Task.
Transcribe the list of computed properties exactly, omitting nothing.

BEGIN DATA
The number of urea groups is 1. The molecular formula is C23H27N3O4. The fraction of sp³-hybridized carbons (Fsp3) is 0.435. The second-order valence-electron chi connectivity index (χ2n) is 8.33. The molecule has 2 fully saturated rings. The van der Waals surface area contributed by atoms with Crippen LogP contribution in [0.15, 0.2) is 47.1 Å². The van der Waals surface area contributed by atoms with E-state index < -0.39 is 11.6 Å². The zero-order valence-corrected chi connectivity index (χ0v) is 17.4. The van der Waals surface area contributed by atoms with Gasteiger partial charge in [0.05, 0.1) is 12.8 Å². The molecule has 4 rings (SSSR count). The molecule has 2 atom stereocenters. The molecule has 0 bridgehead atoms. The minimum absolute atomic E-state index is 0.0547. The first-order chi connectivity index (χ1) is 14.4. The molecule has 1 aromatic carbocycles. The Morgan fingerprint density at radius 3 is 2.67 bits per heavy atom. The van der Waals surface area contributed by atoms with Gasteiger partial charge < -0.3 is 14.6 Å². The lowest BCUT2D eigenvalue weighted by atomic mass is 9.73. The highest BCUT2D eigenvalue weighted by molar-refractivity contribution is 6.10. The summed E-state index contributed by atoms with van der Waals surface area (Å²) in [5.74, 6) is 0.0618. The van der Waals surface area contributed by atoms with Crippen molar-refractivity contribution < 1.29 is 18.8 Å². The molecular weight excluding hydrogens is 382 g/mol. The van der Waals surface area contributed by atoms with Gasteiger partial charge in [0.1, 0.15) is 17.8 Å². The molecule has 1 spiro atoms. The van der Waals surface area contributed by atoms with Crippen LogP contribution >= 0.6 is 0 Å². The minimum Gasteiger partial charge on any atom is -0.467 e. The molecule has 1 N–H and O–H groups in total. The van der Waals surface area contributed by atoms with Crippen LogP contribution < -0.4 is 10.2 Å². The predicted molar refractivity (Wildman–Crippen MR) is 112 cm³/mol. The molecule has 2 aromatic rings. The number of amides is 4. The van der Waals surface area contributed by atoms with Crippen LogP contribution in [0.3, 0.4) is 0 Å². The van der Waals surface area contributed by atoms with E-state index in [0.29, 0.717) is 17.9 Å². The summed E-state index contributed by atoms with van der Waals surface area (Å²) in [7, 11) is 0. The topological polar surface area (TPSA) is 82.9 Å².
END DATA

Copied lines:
The number of urea groups is 1. The molecular formula is C23H27N3O4. The fraction of sp³-hybridized carbons (Fsp3) is 0.435. The second-order valence-electron chi connectivity index (χ2n) is 8.33. The molecule has 2 fully saturated rings. The van der Waals surface area contributed by atoms with Crippen LogP contribution in [0.15, 0.2) is 47.1 Å². The van der Waals surface area contributed by atoms with E-state index < -0.39 is 11.6 Å². The zero-order valence-corrected chi connectivity index (χ0v) is 17.4. The van der Waals surface area contributed by atoms with Gasteiger partial charge in [0.05, 0.1) is 12.8 Å². The molecule has 4 rings (SSSR count). The molecule has 2 atom stereocenters. The molecule has 0 bridgehead atoms. The minimum absolute atomic E-state index is 0.0547. The first-order chi connectivity index (χ1) is 14.4. The molecule has 1 aromatic carbocycles. The Morgan fingerprint density at radius 3 is 2.67 bits per heavy atom. The van der Waals surface area contributed by atoms with Gasteiger partial charge < -0.3 is 14.6 Å². The lowest BCUT2D eigenvalue weighted by atomic mass is 9.73. The highest BCUT2D eigenvalue weighted by molar-refractivity contribution is 6.10. The summed E-state index contributed by atoms with van der Waals surface area (Å²) in [5.74, 6) is 0.0618. The van der Waals surface area contributed by atoms with Crippen molar-refractivity contribution < 1.29 is 18.8 Å². The molecular weight excluding hydrogens is 382 g/mol. The van der Waals surface area contributed by atoms with Gasteiger partial charge in [0.1, 0.15) is 17.8 Å². The molecule has 1 spiro atoms. The van der Waals surface area contributed by atoms with Crippen LogP contribution >= 0.6 is 0 Å². The minimum Gasteiger partial charge on any atom is -0.467 e. The molecule has 1 N–H and O–H groups in total. The van der Waals surface area contributed by atoms with Crippen LogP contribution < -0.4 is 10.2 Å². The predicted molar refractivity (Wildman–Crippen MR) is 112 cm³/mol. The molecule has 2 aromatic rings. The number of amides is 4. The van der Waals surface area contributed by atoms with Crippen LogP contribution in [0.3, 0.4) is 0 Å². The van der Waals surface area contributed by atoms with E-state index in [0.29, 0.717) is 17.9 Å². The summed E-state index contributed by atoms with van der Waals surface area (Å²) in [7, 11) is 0. The topological polar surface area (TPSA) is 82.9 Å².